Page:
Hatch ended up at the Sacramento History Museum after working at Aerojet and later repairing cars. (“The Reader’s Digest version is, I started my life as a rocket scientist and then became an auto mechanic,” explains Hatch). After his retirement – and his wife’s gentle suggestion “go out and do something” – a friend introduced him to the museum and suggested that he use his mechanical skills to repair the museum’s Linotype machine.
Hatch says there was a steep learning curve. But after borrowing a book from the Sacramento Public Library, he was able to teach himself to use the ancient technology, fix the machine, and begin his teaching career. After volunteering his community for decades, he found that the TikTok channel offers a bigger classroom than he could ever have imagined.
Hatch sums up his feelings about his newfound fame with a signature vintage saying: “I like to say, ‘I still pull my pants up on one leg and my hat is still on my head like it should'”.
Unsurprisingly, Hatch isn’t a TikTok user. In fact, his clamshell phone wouldn’t even support the app. He prides itself on creating content that differs from the usual for-you-page plan, the “crazy people dancing and circling” that terrified him when he first looked at the platform.
“I think we’re really contrasting with the typical TikTok,” he said. “We are very direct. Very family-friendly. “
When he feels like checking into the TikToks, Hatch accesses the museum’s website via a bookmark on his home desktop computer. Even then, he avoids the comments. It’s Jones’s job to wade through this section, where most of the comments are from young fans confessing “how much they love Howard, or that they would die for Howard, that we should protect Howard at all costs. . “
“Yeah, well, taste can’t be explained,” said Hatch.
His fame has helped the museum get back to normal life and is now getting a lot of visitors, many of whom ask about the famous instructor. Some are stunned when they see him. When he’s not there (“I don’t live down here, although some people think so,” said Hatch), visitors are greeted by a larger than life “flat Howard” made of cardboard. And when it’s inside, visitors often don’t know what to do with themselves.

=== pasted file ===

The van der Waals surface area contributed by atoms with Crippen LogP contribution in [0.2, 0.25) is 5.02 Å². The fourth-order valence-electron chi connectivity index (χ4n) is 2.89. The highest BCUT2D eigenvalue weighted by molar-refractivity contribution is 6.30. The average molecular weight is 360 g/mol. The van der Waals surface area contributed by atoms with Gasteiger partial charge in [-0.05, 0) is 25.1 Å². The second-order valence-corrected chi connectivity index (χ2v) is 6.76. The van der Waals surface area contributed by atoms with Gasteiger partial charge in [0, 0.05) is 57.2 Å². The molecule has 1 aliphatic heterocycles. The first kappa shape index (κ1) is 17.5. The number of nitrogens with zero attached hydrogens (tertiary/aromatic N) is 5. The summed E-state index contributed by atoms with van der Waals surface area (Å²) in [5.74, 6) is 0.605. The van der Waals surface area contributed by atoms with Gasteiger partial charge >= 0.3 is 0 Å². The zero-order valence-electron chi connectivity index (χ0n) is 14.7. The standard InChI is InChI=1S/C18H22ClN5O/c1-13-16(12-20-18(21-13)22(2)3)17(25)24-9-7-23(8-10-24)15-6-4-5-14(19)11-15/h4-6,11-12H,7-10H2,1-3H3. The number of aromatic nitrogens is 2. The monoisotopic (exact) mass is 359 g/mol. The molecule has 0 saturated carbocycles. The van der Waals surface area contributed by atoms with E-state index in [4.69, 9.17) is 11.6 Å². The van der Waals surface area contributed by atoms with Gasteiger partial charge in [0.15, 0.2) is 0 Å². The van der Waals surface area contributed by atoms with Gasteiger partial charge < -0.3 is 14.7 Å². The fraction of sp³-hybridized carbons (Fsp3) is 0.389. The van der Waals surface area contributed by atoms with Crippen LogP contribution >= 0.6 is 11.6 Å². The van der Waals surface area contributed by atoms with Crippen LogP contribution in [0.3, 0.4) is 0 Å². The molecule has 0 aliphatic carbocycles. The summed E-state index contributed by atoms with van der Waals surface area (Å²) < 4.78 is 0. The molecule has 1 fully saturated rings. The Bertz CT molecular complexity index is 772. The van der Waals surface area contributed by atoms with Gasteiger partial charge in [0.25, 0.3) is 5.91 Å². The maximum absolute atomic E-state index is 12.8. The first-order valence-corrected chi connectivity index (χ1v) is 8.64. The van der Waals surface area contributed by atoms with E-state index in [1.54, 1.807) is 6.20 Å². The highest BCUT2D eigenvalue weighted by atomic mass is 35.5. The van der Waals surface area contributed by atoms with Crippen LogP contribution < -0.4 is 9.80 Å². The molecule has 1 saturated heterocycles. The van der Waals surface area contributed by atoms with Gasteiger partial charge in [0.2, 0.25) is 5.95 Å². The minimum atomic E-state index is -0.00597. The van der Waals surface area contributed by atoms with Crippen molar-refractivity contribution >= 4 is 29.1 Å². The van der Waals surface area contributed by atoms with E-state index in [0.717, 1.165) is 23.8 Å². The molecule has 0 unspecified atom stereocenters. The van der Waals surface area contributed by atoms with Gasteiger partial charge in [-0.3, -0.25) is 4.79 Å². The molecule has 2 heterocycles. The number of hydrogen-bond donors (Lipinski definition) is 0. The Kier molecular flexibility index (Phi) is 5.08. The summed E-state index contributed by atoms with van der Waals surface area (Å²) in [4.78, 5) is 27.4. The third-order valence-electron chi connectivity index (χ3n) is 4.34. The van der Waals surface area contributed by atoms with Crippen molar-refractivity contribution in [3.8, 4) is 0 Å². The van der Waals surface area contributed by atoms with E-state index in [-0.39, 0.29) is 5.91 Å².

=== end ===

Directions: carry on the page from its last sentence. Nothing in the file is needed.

How does Hatch feel about his success?
“He’s pleased,” said Mello. “But he’s also very, very careful. He doesn’t want to be a gimmick. He believes in what he does. He doesn’t want to come across as ridiculous or stupid or something like that. “
Hatch seems comfortable with, or at least tolerating, all of the attention – as long as the views result from his serious efforts to bring knowledge to the TikTok community. And it looks like that is exactly the case.
“The irony of all of this is the fact that we are projecting a hundred-year-old communication medium onto a whole new platform,” said Mello. “We’re bringing in an older man who brings this topic closer to a younger generation … In our opinion, this comparison is an essential part of the formula for success.”
“It’s like the Trifecta,” agreed Jones. “You have Howard, an older man with an app that is usually for young people … and he uses really old equipment … to print something for a modern platform.”
Hatch’s videos are almost always without music, a rarity for an app that relies on the use of a constant treadmill of trending audio. But Hatch doesn’t. And by avoiding these traditional attempts at virality, the videos achieve a kind of elegance: Hatch doesn’t really seem viral. And that nonchalance makes the videos stand out on a platform where so many are desperately crying out for attention.
Only 65% of the museum’s supporters are from the United States. Ten percent are Europeans, the rest is scattered all over the world.
“We’re reaching people who can never see our museum in person,” said Jones. “We reach people wherever they are and share the story – not just the printing, but the history of Sacramento and what makes our city great. And Howard is the person who helped put our museum on the map. ”- The Sacramento Bee / Tribune News Service